• Long documents. Research by Which? found that the small print used by some insurance companies runs to 38,000 words – that’s longer than the whole of Shakespeare’s Hamlet! As 43% are only willing to commit a maximum of 20 minutes to reading financial product documents, many are read selectively or just don’t get read at all
  • Vague or misleading language. “Might” or “could,” for example are identified by consumers as “weasel” words that are deliberately evasive. Many are also put off by vagueness, particularly when it comes to charges or commissions
  • Risks are difficult to digest. All too often this section of T&Cs is one of the longest and the risks are frequently presented without any relatable context.

Based on our original research, Brandspeak also identified a number of additional, presentation criteria that increase the level of disconnect from the consumers’ point of view. These include:

  • Individual words and phrases that confuse or create suspicion
  • Sentences or paragraphs that are felt to be too long and therefore prevent easy understanding
  • Page layouts that make the content tiring to read or assimilate
  • Issues relating to indexes, headings and other navigation devices that don’t help consumers identify the content that they are looking for
  • Images and graphs that create more questions than answers!

A wider issue

Of course, the barriers created by poor content and presentation aren’t just a problem in the Financial Services sector. 

The same issues exist in every industry, whether B2C or B2B. For example, consider the following and see if any ring true for you:

  • Holidays, hotels and flights – most of us are looking for the best deal on cost, not on T&Cs, and so we just don’t read them.
  • Price comparison websites – we’re happy to blindly buy energy or insurance online and hope that nothing goes wrong.
  • Signing up to “free” wifi – because we don’t read the T&Cs we often have no idea how much data we’re unwittingly handing over by making the connection.
  • Buying train tickets online. The purchase process includes accepting 36 pages of T&Cs, which most of us tick without any knowledge of details. For example, did you know that the T&Cs only entitle you to a seat if you’re a first-class passenger?
  • Click-to-agree contracts. Digital contracts that we click to sign online present a whole new set of issues. For example, we might be giving web-based services the right to sell our data or signing away essential rights, such as the option to go to court if it all goes wrong.
  • Trialling an online service. How often have you signed up for a “free trial period,” not read the T&Cs and then found yourself a regular subscriber?
  • Online shopping checkout. 91% of us don’t read the T&Cs during the checkout process when shopping online, hoping instead that if anything goes wrong we’ll be treated fairly.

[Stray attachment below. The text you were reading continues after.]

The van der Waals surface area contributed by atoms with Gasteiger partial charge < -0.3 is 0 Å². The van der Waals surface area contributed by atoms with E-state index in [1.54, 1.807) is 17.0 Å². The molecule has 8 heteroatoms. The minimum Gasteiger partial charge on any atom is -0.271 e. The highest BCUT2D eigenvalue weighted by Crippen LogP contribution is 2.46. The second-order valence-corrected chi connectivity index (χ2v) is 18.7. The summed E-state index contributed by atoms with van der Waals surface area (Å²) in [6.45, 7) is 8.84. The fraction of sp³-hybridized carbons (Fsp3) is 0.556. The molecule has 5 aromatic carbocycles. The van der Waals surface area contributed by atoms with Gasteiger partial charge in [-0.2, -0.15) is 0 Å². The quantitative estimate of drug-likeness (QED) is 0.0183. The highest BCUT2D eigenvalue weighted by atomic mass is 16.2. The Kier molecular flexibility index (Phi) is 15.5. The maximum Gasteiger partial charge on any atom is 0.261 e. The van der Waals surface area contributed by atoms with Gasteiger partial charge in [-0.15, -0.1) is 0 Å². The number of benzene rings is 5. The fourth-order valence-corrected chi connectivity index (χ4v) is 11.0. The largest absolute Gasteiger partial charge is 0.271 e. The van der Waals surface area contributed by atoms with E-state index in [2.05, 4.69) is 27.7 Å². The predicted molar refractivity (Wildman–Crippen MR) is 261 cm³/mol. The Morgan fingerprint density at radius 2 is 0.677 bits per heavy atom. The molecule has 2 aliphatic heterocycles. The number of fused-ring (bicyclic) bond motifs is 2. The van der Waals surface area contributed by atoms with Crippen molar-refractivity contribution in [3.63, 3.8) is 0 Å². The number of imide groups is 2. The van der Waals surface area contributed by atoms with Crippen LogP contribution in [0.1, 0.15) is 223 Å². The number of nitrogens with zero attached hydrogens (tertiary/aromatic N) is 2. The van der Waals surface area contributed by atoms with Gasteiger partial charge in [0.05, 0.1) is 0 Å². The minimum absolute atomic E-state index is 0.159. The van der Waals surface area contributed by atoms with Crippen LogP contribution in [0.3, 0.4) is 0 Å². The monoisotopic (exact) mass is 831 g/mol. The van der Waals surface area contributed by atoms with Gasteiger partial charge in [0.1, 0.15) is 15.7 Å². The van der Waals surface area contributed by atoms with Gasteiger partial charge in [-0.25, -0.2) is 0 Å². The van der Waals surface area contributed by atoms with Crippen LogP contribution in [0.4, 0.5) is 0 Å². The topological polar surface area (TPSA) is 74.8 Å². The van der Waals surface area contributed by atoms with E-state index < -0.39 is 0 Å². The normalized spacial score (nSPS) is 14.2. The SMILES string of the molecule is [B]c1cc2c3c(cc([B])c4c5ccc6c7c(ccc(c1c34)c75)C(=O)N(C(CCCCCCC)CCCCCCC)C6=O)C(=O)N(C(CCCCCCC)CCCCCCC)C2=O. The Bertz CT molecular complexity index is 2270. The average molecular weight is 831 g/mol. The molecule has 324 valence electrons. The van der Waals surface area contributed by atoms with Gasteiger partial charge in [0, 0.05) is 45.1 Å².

• Updating apps and software. The updates themselves take long enough so why waste time ploughing through the T&Cs too. For example, only 16% of people read the T&Cs when updating an online banking app, despite the access it provides to personal financial data.
  • Tenancy agreements. As these are often presented as non-negotiable documents, and there may be stiff competition for a property, few people go through the document line by line before signing.
  • Employment contracts. Do you know about the clause in your contract that entitles your employer to dismiss you if you don’t wear a long sleeved shirt? Of course, your contract probably doesn’t contain that but are you sure… few people familiarise themselves with all the details before taking the job.

What’s the solution?

There are some high tech solutions on the table that could prove useful in future.  

Aviva, for example, identifies AI as a possible option, using machine learning to generate answers to common questions to make T&Cs easier to assimilate. 

However, the most obvious solution is a fundamental overhaul of the way that brands communicate with consumers, not just when it comes to contracts and T&Cs but in relation to any marketing communication that imparts information that is important to the consumer’s decision making process. 

We believe that there is a way to establish trust and improve information assimilation – and that clear, concise communication is the way to do it.

Brandspeak

Brandpseak’s communications consultant are experts at researching and improving written communications, to ensure they achieve maximum engagement and impart maximum clarity.  If you need help with your own communications please contact us on +44 (0)203 858 0052 or at enquiries@brandspeak.co.uk

Jeremy Braune

View posts by Jeremy Braune
Jeremy specialises in delivering market research and consultancy programmes that enable organisations to maximise the impact of their brands, products and services, communications and customer experience delivery. His company, Brandspeak, has offices in London and Bristol and since 2004 it has been helping companies all over the UK and globally. Jeremy has also been a guest lecturer and speaker on London Business School's acclaimed MBA course, on the subject of Brands and Branding.